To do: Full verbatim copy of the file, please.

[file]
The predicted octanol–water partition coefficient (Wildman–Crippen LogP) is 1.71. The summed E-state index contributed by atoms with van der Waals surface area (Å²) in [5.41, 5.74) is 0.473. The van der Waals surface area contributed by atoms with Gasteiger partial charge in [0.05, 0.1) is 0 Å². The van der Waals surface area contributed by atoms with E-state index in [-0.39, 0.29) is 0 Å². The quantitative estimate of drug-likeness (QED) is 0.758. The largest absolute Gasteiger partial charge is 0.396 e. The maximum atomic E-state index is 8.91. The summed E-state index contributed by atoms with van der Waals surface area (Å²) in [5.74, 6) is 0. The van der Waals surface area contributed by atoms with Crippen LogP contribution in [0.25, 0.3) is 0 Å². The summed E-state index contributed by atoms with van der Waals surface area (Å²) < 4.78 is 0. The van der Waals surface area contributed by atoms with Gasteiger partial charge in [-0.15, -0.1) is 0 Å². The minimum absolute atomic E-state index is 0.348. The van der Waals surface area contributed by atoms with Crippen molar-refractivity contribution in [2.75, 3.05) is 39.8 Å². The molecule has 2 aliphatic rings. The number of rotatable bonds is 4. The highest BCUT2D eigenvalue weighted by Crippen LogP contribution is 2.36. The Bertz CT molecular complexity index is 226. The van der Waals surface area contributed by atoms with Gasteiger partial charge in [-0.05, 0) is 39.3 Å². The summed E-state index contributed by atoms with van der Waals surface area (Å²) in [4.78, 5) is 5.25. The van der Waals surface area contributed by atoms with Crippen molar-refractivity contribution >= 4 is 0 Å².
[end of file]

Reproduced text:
The predicted octanol–water partition coefficient (Wildman–Crippen LogP) is 1.71. The summed E-state index contributed by atoms with van der Waals surface area (Å²) in [5.41, 5.74) is 0.473. The van der Waals surface area contributed by atoms with Gasteiger partial charge in [0.05, 0.1) is 0 Å². The van der Waals surface area contributed by atoms with E-state index in [-0.39, 0.29) is 0 Å². The quantitative estimate of drug-likeness (QED) is 0.758. The largest absolute Gasteiger partial charge is 0.396 e. The maximum atomic E-state index is 8.91. The summed E-state index contributed by atoms with van der Waals surface area (Å²) in [5.74, 6) is 0. The van der Waals surface area contributed by atoms with Crippen LogP contribution in [0.25, 0.3) is 0 Å². The summed E-state index contributed by atoms with van der Waals surface area (Å²) < 4.78 is 0. The van der Waals surface area contributed by atoms with Gasteiger partial charge in [-0.15, -0.1) is 0 Å². The minimum absolute atomic E-state index is 0.348. The van der Waals surface area contributed by atoms with Crippen molar-refractivity contribution in [2.75, 3.05) is 39.8 Å². The molecule has 2 aliphatic rings. The number of rotatable bonds is 4. The highest BCUT2D eigenvalue weighted by Crippen LogP contribution is 2.36. The Bertz CT molecular complexity index is 226. The van der Waals surface area contributed by atoms with Gasteiger partial charge in [-0.05, 0) is 39.3 Å². The summed E-state index contributed by atoms with van der Waals surface area (Å²) in [4.78, 5) is 5.25. The van der Waals surface area contributed by atoms with Crippen molar-refractivity contribution >= 4 is 0 Å².